Australian Open: Late-night finishes labeled a ‘nightmare for tennis’ after Andy Murray’s 4 a.m. victory



It was 4:05 am in Melbourne when Andy Murray drilled a backhand winner past Thanasi Kokkinakis, finally ending a marathon game that had started five hours and 45 minutes earlier.

Murray, a three-time Grand Slam champion and former world No. 1, came from straight sets to beat Kokkinakis at the Australian Open, exposing all the grit and determination that his signature tennis career.

Kokkinakis also deserves huge credit for continuing to fight into the wee hours of Thursday morning, when most in Australia were long in bed.

But as the players drained all their energy reserves at the Margaret Court Arena, many wondered why a match was still being played after 4am.

Among them was Murray himself, who was furious at not being allowed to go to the toilet after taking a bathroom break earlier in the game.

“It’s so disrespectful that the tournament allows us to be here until three in the morning, four goddamn hours and we’re not allowed to piss,” the Scot said.

Murray’s brother, doubles specialist Jamie, shared his brother’s frustration, tweet during the second round match: “We can’t let players compete into the small hours. Bullshit for all involved – players/fans/event staff.”

The Australian Open has a demanding schedule in the early rounds of the tournament; Five games are regularly played on the show courts each day – three during the day and two at night.

The match between Murray and Kokkinakis was the second-to-last finish in Australian Open history.

In 2008, Lleyton Hewitt took victory over Marcos Baghdatis in five sets at 4:33 a.m. after Roger Federer took four and a half hours to defeat Janko Tipsarevic earlier in the day.

Those late finishes are good news for international viewers in Europe and North America, who can enjoy the drama and thrills of a five-set match, but less so for those involved in the spectacle itself.

“I really think this is a tennis nightmare,” said Simon Cambers, a tennis writer and co-author of The Roger Federer effecttells CNN Sports.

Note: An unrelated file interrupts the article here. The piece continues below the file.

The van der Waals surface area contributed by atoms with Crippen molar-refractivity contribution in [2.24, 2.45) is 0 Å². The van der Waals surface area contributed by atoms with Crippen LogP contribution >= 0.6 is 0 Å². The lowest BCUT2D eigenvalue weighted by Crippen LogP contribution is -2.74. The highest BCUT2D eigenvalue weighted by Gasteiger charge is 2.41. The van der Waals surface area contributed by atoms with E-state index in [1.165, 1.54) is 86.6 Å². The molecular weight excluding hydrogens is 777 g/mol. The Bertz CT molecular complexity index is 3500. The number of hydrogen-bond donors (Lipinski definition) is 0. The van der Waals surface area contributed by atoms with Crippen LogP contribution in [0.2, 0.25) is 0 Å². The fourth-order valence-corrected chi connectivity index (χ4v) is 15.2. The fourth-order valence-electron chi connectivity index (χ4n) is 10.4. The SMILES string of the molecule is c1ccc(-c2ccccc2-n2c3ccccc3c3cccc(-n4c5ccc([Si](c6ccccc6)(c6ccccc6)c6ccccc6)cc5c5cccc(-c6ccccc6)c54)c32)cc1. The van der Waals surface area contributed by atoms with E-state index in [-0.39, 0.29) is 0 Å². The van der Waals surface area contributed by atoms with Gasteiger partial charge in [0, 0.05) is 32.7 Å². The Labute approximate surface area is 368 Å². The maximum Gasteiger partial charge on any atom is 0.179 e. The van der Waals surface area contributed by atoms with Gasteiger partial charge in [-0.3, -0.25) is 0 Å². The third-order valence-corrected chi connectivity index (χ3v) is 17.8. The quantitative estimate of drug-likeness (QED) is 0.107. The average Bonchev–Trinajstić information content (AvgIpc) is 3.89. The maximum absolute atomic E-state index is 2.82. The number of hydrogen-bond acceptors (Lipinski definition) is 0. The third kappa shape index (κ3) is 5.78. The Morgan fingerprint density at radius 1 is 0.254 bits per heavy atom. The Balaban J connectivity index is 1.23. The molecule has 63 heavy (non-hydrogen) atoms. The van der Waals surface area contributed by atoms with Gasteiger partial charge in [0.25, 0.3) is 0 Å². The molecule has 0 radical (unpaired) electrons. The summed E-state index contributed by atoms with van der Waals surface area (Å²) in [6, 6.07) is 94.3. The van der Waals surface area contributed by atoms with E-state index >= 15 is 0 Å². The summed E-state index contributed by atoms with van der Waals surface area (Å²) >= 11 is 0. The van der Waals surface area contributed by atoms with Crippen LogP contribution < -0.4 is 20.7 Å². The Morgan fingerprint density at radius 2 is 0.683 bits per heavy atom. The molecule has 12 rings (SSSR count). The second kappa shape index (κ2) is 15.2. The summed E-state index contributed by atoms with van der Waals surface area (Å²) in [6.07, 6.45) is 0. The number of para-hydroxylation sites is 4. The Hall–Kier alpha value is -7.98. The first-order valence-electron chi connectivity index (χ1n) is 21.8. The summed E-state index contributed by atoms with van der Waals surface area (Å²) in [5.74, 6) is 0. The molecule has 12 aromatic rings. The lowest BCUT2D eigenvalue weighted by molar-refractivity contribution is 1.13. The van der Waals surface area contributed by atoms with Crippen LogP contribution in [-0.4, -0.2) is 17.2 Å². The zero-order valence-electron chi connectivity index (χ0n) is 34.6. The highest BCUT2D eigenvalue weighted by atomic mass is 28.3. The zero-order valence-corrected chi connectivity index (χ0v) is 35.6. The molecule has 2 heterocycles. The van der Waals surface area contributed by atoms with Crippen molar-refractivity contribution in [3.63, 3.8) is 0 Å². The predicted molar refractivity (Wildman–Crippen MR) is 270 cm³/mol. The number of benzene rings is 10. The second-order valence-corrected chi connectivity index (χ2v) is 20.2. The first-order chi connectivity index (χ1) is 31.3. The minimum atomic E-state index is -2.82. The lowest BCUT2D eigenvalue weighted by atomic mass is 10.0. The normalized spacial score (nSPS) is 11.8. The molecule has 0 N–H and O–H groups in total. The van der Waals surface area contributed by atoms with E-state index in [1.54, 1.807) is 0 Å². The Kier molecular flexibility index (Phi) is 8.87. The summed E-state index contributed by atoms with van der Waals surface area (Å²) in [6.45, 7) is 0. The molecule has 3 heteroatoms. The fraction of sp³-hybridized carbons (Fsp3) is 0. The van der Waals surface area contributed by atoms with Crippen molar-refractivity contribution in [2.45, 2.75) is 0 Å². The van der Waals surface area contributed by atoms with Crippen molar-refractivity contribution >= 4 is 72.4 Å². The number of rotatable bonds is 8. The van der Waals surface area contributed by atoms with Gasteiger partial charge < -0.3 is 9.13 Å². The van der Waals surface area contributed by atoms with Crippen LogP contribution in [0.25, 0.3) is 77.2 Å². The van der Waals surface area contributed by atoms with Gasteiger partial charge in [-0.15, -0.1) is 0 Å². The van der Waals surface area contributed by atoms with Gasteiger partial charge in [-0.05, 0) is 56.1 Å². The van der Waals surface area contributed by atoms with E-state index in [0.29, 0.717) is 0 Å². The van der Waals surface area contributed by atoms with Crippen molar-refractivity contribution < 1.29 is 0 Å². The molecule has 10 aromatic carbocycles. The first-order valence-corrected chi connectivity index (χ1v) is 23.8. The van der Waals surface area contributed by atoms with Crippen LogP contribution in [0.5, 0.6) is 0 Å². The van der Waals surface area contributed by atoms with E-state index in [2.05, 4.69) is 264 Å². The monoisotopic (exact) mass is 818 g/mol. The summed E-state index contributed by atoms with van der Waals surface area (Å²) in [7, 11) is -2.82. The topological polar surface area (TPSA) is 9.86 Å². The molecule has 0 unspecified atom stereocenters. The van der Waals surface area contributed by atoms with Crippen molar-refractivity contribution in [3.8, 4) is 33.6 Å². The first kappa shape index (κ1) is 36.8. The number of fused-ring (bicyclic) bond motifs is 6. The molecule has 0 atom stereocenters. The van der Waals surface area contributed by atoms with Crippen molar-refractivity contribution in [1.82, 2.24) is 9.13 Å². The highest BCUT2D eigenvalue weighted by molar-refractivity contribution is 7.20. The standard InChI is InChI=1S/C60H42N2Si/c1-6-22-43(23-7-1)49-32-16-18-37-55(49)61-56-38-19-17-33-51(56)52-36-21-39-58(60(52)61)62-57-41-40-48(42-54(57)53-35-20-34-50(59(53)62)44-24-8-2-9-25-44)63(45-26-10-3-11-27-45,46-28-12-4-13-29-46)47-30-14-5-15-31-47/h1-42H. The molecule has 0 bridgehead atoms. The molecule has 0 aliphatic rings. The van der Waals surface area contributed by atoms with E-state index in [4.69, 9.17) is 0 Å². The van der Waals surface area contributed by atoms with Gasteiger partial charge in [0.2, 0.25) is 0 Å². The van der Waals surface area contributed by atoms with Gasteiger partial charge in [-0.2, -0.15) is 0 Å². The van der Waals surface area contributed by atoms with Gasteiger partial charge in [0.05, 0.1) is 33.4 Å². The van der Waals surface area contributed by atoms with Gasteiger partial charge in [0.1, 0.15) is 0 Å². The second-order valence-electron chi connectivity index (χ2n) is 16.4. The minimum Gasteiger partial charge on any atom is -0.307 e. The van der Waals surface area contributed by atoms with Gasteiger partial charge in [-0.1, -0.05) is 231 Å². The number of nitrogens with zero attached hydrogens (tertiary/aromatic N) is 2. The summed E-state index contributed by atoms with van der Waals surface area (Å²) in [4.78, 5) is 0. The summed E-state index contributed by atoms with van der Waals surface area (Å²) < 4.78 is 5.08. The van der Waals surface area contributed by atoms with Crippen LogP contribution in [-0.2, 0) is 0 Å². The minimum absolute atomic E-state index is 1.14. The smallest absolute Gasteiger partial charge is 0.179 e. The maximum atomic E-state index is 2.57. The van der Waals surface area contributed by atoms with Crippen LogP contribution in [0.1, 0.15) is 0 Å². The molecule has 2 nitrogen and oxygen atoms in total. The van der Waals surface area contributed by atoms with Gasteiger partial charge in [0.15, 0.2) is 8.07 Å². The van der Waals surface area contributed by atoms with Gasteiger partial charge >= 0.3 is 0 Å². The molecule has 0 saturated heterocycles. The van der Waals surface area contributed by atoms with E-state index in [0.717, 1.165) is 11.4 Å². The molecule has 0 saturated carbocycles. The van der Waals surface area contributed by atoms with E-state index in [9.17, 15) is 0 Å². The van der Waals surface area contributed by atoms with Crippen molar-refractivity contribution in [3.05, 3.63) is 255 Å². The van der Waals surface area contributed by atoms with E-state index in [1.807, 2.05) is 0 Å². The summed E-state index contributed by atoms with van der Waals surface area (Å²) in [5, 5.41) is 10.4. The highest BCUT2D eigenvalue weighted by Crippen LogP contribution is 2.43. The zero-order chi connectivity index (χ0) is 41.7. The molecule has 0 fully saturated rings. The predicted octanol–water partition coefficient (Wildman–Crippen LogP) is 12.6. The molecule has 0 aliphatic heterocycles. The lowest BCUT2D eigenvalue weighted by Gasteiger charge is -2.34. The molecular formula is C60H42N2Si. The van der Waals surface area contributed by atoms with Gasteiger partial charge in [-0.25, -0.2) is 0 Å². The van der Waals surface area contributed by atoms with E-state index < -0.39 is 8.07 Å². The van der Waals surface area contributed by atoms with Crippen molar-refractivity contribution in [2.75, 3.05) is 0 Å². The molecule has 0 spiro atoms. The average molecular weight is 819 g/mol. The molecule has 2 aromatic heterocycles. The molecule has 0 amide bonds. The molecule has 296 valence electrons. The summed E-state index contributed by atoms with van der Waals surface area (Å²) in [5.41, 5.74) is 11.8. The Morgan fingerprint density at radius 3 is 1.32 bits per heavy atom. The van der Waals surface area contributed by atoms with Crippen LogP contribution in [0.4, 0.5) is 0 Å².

“The players involved in these night matches are badly affected and their chances of progression are slim.

“There were very few people in Australia who would have stayed up to watch the whole game and while the international ratings would have been good, the game must be about more than money.

“Many others are also affected, including staff, civil servants, media, ball boys, all of whom are working ridiculous hours, making them tired and not doing their jobs properly. Which other top sport plays until 4 a.m.? It’s crazy.”

Murray (left) and Kokkinakis shake hands after their second round match at the Australian Open.

CNN contacted Tennis Australia about the Australian Open schedule, but did not receive an immediate response.

Murray, who will play Spaniard Roberto Bautista Agut in the third round on Saturday, was back in practice at the Margaret Court Arena eight hours after his match against Kokkinakis on Friday.

In that time, he would have fulfilled his media responsibilities, warmed up, had something to eat, traveled back to his hotel and, once the match’s adrenaline wore off, slept.

However, the organizers of the Australian Open see no need to change the tournament schedule immediately after the nightly finish.

“We need to protect the matches,” said Tennis Australia chief Craig Tiley told Australian broadcaster Nine. “If you only play one game at night and there’s an injury, you have nothing for fans or broadcasters.

“At the moment there is no reason to change the schedule. We always look at it when we do the debrief, as we do every year; we’ve had long matches before, right now we have to fit the matches in 14 days, so you don’t have many options.

Lleyton Hewitt waiting for Marcos Baghdatis serve at 4:30am at the 2008 Australian Open.

Cambers thinks it would be worth exploring the option of shortening men’s matches in the earlier rounds to the best of three sets to ease schedule pressure, then reverting to the best from the fourth round of five.

“Before anyone starts screaming about tradition, it’s been done before, in the 1970s,” he says.

“If they don’t want to change the schedule, make matches shorter and less epic by speeding up lanes and balls. That way, rallies and matches won’t exhaust everyone and potentially extend a player’s career.

Murray, who also needed five sets to beat Matteo Berrettini in the first round, will play the first game of the night session at Margaret Court Arena on Saturday.

Both he and opponent Bautista Agut, who came from two sets down to beat Brandon Holt in the second round, are hoping for faster wins this time around.

But history is not exactly favorable to them on that front: last time they met in Melbourne, Bautista Agut triumphed in five sets and over four hours.

Maybe we should prepare for another marathon roller coaster at the Australian Open.

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